The legions of campaign workers whose candidates lost an election on Tuesday need not necessarily worry about finding their next gig. As other publications have noted, technology companies are more eager than ever to snap up Washington insiders with expertise navigating the Beltway, hiring at a clip that shows losing a campaign can be the beginning of a career in a whole new industry.
Companies from Airbnb to Uber have been poaching political staffers, many of them female, as lobbying legislators and influencing regulators becomes more integral to their businesses.
To name a few: Jill Hazelbaker, the national communications director for John McCain’s 2008 presidential campaign joined Snapchat in October to head the company’s communications and policy efforts (Hazelbaker had previously been Google's senior director of communications and government relations). Katie Biber, senior legal advisor to Mitt Romney’s 2012 presidential campaign is now in the same role at Airbnb. Niki Christoff worked on the policy side of John McCain’s 2008 presidential campaign before decamping for Google (goog), where she now heads communications for the East Coast.
But campaigns also seem to attract and develop a certain type of character well suited to Silicon Valley. It’s no surprise that hiring managers look for political experience: both sectors are fast-paced and high-stakes, attracting people who are highly motivated by risk and reward.
“People who work on campaigns tend to be scrappy, to work really hard and to be entrepreneurs,” says Christoff. Women who cut their teeth in the rough-and-tumble world of politics emerge from campaigns uniquely suited to the demanding, stressful and high-risk environment at growing technology companies, she adds.
Despite the public’s focus on Obama’s digitally savvy team, former McCain staffers like Christoff seem plenty appealing to Silicon Valley. Christoff’s colleague Samantha Smith is a manager for Google’s global communications and public policy team, after working on the McCain campaign’s communications team and serving as press secretary to Sen. Richard Burr (R – N.C.) as well as communications director to his 2010 reelection campaign.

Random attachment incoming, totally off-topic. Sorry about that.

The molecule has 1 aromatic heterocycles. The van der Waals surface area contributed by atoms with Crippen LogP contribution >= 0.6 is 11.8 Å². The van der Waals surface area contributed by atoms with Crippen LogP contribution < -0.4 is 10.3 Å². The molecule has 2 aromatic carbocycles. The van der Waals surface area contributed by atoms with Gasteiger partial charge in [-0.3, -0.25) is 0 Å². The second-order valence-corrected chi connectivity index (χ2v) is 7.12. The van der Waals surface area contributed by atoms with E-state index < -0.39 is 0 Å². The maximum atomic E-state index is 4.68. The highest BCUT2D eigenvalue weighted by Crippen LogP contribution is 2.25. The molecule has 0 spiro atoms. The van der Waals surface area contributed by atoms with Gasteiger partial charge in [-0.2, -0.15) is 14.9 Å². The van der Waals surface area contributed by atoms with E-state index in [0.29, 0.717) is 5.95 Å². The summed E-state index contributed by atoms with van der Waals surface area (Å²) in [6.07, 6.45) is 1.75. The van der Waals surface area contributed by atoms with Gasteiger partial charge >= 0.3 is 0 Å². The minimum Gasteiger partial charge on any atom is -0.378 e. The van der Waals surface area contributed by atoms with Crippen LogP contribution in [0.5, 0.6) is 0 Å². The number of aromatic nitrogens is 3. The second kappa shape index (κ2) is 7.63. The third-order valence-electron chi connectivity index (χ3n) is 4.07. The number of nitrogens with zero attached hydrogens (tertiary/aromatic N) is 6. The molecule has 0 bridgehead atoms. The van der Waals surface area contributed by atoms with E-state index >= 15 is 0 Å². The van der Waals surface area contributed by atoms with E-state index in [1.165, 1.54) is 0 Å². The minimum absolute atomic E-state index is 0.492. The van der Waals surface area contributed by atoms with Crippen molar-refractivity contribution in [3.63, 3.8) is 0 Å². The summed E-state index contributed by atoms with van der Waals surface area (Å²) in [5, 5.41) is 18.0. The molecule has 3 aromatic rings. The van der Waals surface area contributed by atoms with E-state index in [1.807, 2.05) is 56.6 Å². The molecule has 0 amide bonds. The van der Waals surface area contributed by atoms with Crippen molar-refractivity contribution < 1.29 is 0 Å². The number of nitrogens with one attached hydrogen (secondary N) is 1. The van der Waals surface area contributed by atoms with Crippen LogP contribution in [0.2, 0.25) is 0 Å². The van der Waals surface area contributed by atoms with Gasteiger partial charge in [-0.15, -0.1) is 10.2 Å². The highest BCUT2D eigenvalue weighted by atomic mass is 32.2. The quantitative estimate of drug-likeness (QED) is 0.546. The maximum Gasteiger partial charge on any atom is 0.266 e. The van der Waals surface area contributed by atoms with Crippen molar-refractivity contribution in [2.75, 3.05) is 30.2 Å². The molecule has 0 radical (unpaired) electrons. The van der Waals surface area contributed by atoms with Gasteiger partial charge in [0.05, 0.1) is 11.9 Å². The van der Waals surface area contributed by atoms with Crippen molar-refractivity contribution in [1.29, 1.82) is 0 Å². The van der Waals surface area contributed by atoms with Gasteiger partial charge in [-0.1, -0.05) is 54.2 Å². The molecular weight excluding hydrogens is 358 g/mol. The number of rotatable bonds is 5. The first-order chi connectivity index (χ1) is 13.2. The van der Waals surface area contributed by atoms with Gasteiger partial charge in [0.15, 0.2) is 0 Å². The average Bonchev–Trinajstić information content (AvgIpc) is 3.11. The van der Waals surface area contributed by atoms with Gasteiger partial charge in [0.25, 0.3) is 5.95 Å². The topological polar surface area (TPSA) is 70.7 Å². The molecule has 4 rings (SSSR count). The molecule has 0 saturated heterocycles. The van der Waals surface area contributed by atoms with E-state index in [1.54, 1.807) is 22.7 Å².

Studies have shown that women are less inclined to take financial and career risks, but “with big risks come big rewards,” Christoff says. “People who go into politics have a very high tolerance for risk because fifty percent of the time, you’re not going to win.”
Campaign staffers are conditioned for chaos, which helps develop skills that translate to the breakneck speed of the technology industry, Smith says. Fast-paced, high-growth and closely scrutinized, “political campaigns are the ultimate start-ups,” she says. “Success requires responsiveness to user feedback, in this case the voters.”
The migration from politics to tech, of course, is not limited to women. In September, Uber, the car-sharing service treading piecemeal regional regulations, snapped up David Plouffe, President Barack Obama’s 2008 campaign manager, as its senior vice president of policy and strategy. Facebook (fb) has made several hires from Capitol Hill, including Joel Kaplan, White House Deputy Chief of Staff for Policy to President George W. Bush—who was promoted last month to the social network’s vice president of global policy. And there’s Tucker Bounds, a McCain campaign spokesperson who left Facebook in September to work on a startup called Sidewire.
Given the spate of hires and promotions this fall, Silicon Valley’s interest in Washington shows no signs of flagging. “Tech and politics at their base level are similar,” Christoff says. “They’re not about money but winning hearts and minds.”
An earlier version of this article did not include that Hazelbaker worked at Google before joining Snapchat.